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Highlights

Voting is fundamental to our democracy, and federal law generally requires polling places to be accessible to all eligible voters for federal elections, including voters with disabilities. However, during the 2000 federal election, GAO found that only 16 percent of polling places had no potential impediments to access for people with disabilities. To address these and other issues, Congress enacted the Help America Vote Act of 2002 (HAVA), which required each polling place to have an accessible voting system. We examined (1) the proportion of polling places during the 2008 federal election with features that might facilitate or impede access for voters with disabilities compared to our findings from 2000; (2) actions states are taking to facilitate voting access; and (3) steps the Department of Justice (Justice) has taken to enforce HAVA voting access provisions. GAO visited 730 randomly selected polling places across the country, representing polling places nationwide, on Election Day 2008. GAO also surveyed states and interviewed federal officials.

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Recommendations

Recommendations for Executive Action

Agency Affected Recommendation Status
Department of Justice 1. To identify and reduce the number of potential impediments and other challenges at polling places that might hinder or detract from the voting experience for people with disabilities, the Department of Justice should look for opportunities to expand its monitoring and oversight of the accessibility of polling places for people with disabilities in a cost-effective manner. This effort might include the following activities: (1) working with states to use existing state oversight mechanisms and using other resources, such as organizations representing election officials and disability advocacy organizations, to help assess and monitor states' progress in ensuring polling place accessibility, similar to the effort used to determine state compliance with HAVA voting system requirements by the 2006 deadline; (2) expanding the scope of Election Day observations to include an assessment of the physical access to the voting area and the level of privacy and independence being offered to voters with disabilities by accessible voting systems; and (3) expanding the Americans with Disabilities Act: ADA Checklist of Polling Places to include additional information on the accessibility of the voting area and guidance on the configuration of the accessible voting system to provide voters with disabilities with the same level of privacy and independence as is afforded to other voters.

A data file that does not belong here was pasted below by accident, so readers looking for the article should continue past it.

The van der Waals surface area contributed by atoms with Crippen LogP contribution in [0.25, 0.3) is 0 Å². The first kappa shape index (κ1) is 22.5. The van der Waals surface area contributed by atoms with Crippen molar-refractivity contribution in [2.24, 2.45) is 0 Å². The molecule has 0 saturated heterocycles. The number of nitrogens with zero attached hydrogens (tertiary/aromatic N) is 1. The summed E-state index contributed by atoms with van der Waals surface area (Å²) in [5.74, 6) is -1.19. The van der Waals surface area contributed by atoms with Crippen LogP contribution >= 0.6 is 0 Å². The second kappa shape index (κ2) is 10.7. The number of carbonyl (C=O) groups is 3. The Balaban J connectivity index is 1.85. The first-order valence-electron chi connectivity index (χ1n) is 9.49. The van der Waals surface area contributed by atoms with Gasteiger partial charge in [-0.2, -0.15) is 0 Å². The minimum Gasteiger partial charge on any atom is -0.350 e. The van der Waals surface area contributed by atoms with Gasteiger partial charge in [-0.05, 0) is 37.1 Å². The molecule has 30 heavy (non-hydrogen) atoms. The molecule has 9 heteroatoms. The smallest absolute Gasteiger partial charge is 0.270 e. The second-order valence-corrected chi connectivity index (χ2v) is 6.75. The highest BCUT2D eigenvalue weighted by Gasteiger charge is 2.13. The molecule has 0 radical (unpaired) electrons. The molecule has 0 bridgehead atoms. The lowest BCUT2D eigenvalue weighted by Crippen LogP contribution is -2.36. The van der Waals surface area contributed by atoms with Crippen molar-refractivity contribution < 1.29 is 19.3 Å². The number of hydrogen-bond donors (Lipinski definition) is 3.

Closed - Implemented
Since 2009, the Department of Justice has used existing oversight measures to enter into settlements - with Philadelphia, Pennsylvania, in 2009 and Flint, Michigan, in 2012 - to resolve allegations of inaccessible polling places. The agency has also conducted outreach to disability rights groups to encourage their assistance in ensuring compliance with federal accessibility requirements in voting. In addition, Justice has expanded the scope of its Election Day observations to include an assessment of the physical accessibility of polling places. In moving forward, Justice could build upon its actions by expanding (1) Election Day observations to include an assessment of the privacy and independence provided by accessible voting systems and (2) the scope of the ADA Checklist for Polling Places to include additional information on the accessibility of the voting area and guidance on the configuration of the accessible voting system.

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